Emily Lynn Osborn, 1992-93 in Senegal

Emily Lynn Osborn enjoying a beach stroll on the island of Karabane, just off the coast of Senegal, during a trip to Casamance during the 1992–93 academic year. (All photos courtesy Emily Lynn Osborn)

An American in Dakar

Before historian Emily Lynn Osborn led study abroad trips, she took one of her own.

In winter quarter 2018, Emily Lynn Osborn, associate professor of African history, led the College’s first study abroad program in West Africa. Twenty UChicago undergrads in the African Civilizations program traveled to Dakar, Senegal, where they lived with host families, studied French or Wolof, and learned about Senegalese culture firsthand.

Twenty-five years earlier, as a junior majoring in history at the University of California, Berkeley, Osborn had her own study abroad experience in Dakar.

Osborn spent a year at the Université Cheikh Anta Diop, Senegal’s flagship university, living in a communal home with other study abroad students. “The dormitories on campus were overcrowded, as they are to this day, and university officials rightfully wanted to guard that precious real estate for their permanent students,” she says. There were so many strikes at the university that year, it was nearly considered an année blanche, a year off.

Nonetheless Osborn became highly proficient in Wolof and learned about life in a West African city. “I did a fair bit of traveling,” she says, “visited the families and homes of Senegalese friends, and ate lots of Senegalese food, such as yassa and cebb u jenn.” She got to know the owner of the local boutique, or corner store, and sometimes helped out behind the counter—another experience that “was great for my Wolof.”

Emily Osborn in Dakar 1992-1993

Above, Osborn (right) is traveling in Casamance, in southern Senegal, with a fellow student. “We would stay one or two nights in a campement, very basic lodgings that offered simple beds, a bucket bath, and a kerosene lantern or candles.” On arrival, the first thing to do was order dinner, “since whoever was cooking would need to go out and buy the fresh fish or chicken we would eat that evening,” she says.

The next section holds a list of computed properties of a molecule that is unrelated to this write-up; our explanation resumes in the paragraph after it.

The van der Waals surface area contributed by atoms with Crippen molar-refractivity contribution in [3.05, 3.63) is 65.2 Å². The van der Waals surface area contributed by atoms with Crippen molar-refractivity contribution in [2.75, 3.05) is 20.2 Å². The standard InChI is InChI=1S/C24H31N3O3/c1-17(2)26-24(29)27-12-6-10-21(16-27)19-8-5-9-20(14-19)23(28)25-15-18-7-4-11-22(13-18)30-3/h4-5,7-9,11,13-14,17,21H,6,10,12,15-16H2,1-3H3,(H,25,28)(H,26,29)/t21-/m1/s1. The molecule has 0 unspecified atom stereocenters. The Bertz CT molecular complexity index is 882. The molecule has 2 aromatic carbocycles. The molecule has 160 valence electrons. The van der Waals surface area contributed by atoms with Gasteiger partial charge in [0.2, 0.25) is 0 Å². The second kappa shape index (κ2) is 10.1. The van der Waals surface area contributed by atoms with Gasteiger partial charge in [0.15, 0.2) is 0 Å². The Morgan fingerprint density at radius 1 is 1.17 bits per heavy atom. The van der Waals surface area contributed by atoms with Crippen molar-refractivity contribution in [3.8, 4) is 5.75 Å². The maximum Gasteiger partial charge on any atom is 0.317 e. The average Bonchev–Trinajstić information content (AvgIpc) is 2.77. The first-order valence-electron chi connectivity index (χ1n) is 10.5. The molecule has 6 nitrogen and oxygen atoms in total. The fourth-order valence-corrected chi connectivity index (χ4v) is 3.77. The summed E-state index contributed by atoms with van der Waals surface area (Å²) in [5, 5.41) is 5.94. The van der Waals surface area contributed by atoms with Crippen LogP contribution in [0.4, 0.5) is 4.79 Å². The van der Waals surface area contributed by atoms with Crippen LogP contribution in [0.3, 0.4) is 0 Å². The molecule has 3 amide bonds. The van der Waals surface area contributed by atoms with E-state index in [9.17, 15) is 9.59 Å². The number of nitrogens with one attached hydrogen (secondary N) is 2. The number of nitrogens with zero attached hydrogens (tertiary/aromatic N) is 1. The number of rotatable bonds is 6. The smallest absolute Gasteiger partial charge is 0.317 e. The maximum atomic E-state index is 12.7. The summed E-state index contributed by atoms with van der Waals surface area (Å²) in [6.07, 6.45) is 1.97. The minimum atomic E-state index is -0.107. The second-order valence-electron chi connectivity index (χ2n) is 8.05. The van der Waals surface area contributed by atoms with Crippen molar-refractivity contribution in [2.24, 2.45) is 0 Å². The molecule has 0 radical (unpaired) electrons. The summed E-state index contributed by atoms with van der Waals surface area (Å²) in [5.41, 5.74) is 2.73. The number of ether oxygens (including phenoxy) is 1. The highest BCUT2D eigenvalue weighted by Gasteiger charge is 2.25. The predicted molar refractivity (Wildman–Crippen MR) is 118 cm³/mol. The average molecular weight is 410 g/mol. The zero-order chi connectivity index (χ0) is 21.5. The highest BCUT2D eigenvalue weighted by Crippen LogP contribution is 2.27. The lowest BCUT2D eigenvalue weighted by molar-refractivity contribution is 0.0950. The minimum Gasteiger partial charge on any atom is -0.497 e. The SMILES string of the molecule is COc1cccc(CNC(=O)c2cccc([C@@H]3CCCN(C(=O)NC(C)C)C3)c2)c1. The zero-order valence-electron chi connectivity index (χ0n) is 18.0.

“We stayed at places that could not be reached by vehicles but only by boat or foot. We traveled incredibly lightly. I had a small backpack, and we each developed various systems to ensure efficient use of space, clothing, and other necessities.”

Emily Osborn in Dakar 1992-1993

On the same trip to Casamance, “we took a boat down to Ziguinchor, the capital of the region, but we got off early, to stay on an island off the coast,” Osborn says. “The boat we were on from Dakar anchored briefly near the island, and then fishing canoes like this one [above] approached. We joined other people who climbed down a rope ladder into these vessels.”

Emily Osborn in Dakar 1992-1993

Here, Osborn is on a trip to the Gambia, a tiny country almost completely surrounded by Senegal. “These are baobab trees, which are everywhere in this part of West Africa,” she says. “They are towering and regal, and can sometimes achieve enormous size. For those who have ever read The Little Prince, by Antoine de Saint-Exupéry, baobab trees figure into that story. Saint-Exupéry spent time as a pilot in Senegal working for the postal service.”

Since these photos were taken, Osborn earned a PhD from Stanford University and published two books, Intermediaries, Interpreters, and Clerks: African Employees in the Making of Colonial Africa (University of Wisconsin Press, 2006) and Our New Husbands Are Here: Households, Gender, and Politics in a West African State from the Slave Trade to Colonial Rule (Ohio University Press, 2011). She won the Quantrell Award for Excellence in Undergraduate Teaching in 2016.

Osborn was “so delighted” to have the chance to take UChicago students to Senegal: “Even if they do not embark on a future career that involves Africa, I think that studying abroad in West Africa imparts significant lifelong lessons.” Senegal is a country of “rich cultural traditions,” she says. It’s known for its music, food, and beautiful handmade clothing, as well as “a language, Wolof, whose usage and conversational forms serve to reinforce important social prerogatives.”

Although the country faces difficult challenges, “to judge Senegal simply by its economic indicators would overlook the depth and richness of its culture and society, as well as its values and sources of pride,” she says. “Those are the dynamics that students learn by moving through the city and studying its history and culture sur place.”